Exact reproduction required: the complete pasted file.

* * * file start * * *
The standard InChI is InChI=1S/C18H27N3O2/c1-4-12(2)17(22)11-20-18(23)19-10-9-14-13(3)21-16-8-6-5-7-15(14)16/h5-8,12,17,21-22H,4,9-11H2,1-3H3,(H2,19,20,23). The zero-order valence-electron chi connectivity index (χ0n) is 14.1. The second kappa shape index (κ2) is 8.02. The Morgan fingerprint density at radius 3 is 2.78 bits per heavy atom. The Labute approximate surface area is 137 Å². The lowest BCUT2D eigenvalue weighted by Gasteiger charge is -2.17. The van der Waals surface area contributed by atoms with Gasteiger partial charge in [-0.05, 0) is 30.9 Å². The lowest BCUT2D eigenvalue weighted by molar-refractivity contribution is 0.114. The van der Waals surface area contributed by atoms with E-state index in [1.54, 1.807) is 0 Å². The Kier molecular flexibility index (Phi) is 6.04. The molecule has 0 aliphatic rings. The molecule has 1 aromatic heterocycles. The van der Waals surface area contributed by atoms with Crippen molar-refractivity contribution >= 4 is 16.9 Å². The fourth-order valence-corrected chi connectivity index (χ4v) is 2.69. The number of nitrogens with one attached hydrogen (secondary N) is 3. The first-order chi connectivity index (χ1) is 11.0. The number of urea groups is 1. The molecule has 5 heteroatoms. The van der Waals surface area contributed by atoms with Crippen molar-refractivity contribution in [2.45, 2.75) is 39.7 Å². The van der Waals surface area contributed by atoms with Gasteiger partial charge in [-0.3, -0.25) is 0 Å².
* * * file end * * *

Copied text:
The standard InChI is InChI=1S/C18H27N3O2/c1-4-12(2)17(22)11-20-18(23)19-10-9-14-13(3)21-16-8-6-5-7-15(14)16/h5-8,12,17,21-22H,4,9-11H2,1-3H3,(H2,19,20,23). The zero-order valence-electron chi connectivity index (χ0n) is 14.1. The second kappa shape index (κ2) is 8.02. The Morgan fingerprint density at radius 3 is 2.78 bits per heavy atom. The Labute approximate surface area is 137 Å². The lowest BCUT2D eigenvalue weighted by Gasteiger charge is -2.17. The van der Waals surface area contributed by atoms with Gasteiger partial charge in [-0.05, 0) is 30.9 Å². The lowest BCUT2D eigenvalue weighted by molar-refractivity contribution is 0.114. The van der Waals surface area contributed by atoms with E-state index in [1.54, 1.807) is 0 Å². The Kier molecular flexibility index (Phi) is 6.04. The molecule has 0 aliphatic rings. The molecule has 1 aromatic heterocycles. The van der Waals surface area contributed by atoms with Crippen molar-refractivity contribution >= 4 is 16.9 Å². The fourth-order valence-corrected chi connectivity index (χ4v) is 2.69. The number of nitrogens with one attached hydrogen (secondary N) is 3. The first-order chi connectivity index (χ1) is 11.0. The number of urea groups is 1. The molecule has 5 heteroatoms. The van der Waals surface area contributed by atoms with Crippen molar-refractivity contribution in [2.45, 2.75) is 39.7 Å². The van der Waals surface area contributed by atoms with Gasteiger partial charge in [-0.3, -0.25) is 0 Å².